African press review 23 September 2015

Peace breaks out, at least temporarily, in Burkina Faso. Jacob Zuma surprises South Africa's mining industry by appointing an unknown to the mineral resources ministry. There's a real danger that Kenya's final school exams, due to start next Monday, will not go ahead as the teachers' strike continues.  


In Burkina Faso, local news site gives pride of place to last night's deal between the regular army and the presidential security unit, saying clashes have been averted.

The daily paper Sifaya says Burkina's interim president Michel Kafando will be back in control later today.

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There's been a cabinet reshuffle in South Africa.

According to the main story in Johannesburg-based financial paper BusinessDay, President Jacob Zuma last night shifted Ngoako Ramatlhodi from the mineral resources portfolio, replacing him with an unknown Free State MP, Mosebenzi Zwane.

Ramatlhodi moves to the public service and administration post left vacant after the death of Collins Chabane in a road accident in March.

The reshuffle, according to BusinessDay, took even insiders by surprise.

The appointment of Zwane was even more surprising. He is little known outside the Free State, where he served on the provincial cabinet and was responsible for economic, small business development, tourism and environmental affairs.

The reshuffle comes ahead of the ruling African National Congress's national general council meeting next month.

The appointment of a politician from Free State, a province that is underrepresented in the cabinet in geographic and ethnic terms, is being viewed by insiders as a move by Zuma to weaken the recent factional alliance of the Free State with ANC officials from North West province and Mpumalanga.

Slideshow Mandela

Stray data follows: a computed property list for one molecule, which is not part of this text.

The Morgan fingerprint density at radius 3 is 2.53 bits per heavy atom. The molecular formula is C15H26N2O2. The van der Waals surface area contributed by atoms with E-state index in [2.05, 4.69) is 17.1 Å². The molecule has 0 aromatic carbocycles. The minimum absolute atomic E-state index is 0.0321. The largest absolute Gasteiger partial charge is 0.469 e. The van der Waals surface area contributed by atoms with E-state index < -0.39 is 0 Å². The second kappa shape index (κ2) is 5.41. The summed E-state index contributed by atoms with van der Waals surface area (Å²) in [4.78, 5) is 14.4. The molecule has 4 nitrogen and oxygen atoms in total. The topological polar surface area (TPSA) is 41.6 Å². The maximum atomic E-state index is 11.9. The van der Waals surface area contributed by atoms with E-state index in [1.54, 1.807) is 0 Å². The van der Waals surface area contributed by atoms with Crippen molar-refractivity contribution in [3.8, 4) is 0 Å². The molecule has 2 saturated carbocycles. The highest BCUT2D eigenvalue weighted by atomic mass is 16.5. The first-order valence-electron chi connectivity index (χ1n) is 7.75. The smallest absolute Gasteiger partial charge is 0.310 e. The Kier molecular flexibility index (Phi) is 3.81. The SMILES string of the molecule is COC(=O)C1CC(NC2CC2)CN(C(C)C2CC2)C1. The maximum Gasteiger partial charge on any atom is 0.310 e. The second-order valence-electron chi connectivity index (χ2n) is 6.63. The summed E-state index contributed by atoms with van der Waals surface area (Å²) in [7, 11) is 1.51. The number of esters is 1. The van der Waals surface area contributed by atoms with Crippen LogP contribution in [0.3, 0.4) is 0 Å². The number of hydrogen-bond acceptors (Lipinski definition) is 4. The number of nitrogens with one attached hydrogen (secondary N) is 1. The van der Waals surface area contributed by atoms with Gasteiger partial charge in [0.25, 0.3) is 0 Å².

The BusinessDay editorial still can't get over the defeat of the South African rugby team by Japan at the World Cup.

"Springboks’ loss emblematic of a wider downward spiral" reads the headline to an article which says sporting gloom reflects the despondency of South African businesses and workers.

The nation might do well to remember the words of top-seeded Boris Becker when he lost at Wimbledon in 1987 to 43rd-ranked Australian Peter Doohan. The German tennis ace shrugged it off saying "I didn’t lose a war. Nobody died. It was just a tennis match."

There's a possibility that Kenya's final school exams, due to start next Monday, will not go ahead.

According to this morning's Daily Nation newspaper, both the Kenya National Union of Teachers and the Kenya Union of Post Primary Education Teachers have directed their members to boycott the national examinations at both primary and secondary level.

Teachers have been on strike, demanding the implementation of the 50-60 per cent salary increase awarded to them by the Court of Appeal last month.

A total of 1.4 million candidates are expected to sit the two national exams this year.

The Kenyan Salaries and Remuneration Commission is adamant that teachers’ pay should not be increased.

Chairwoman Sarah Serem said the 50-60 per cent pay increment was unsustainable.

Serem said the public wage bill was already too high and any addition to teachers' salaries would be unfair to the rest of the country.

The main story in regional paper The East African reports the findings of an opinion poll suggesting that Tanzania's ruling Chama Cha Mapinduzi presidential candidate John Magufuli would win the election by 65 per cent if the vote was held today. His closest challenger would be Chadema flagbearer Edward Lowassa with 25 per cent.

In the poll 66 per cent of respondents said they would vote for the ruling while 22 per cent said they would vote for Chadema. Only 10 per cent said they would vote for one of the other six presidential candidates or were undecided.

Voting is due to take place on 25 October.

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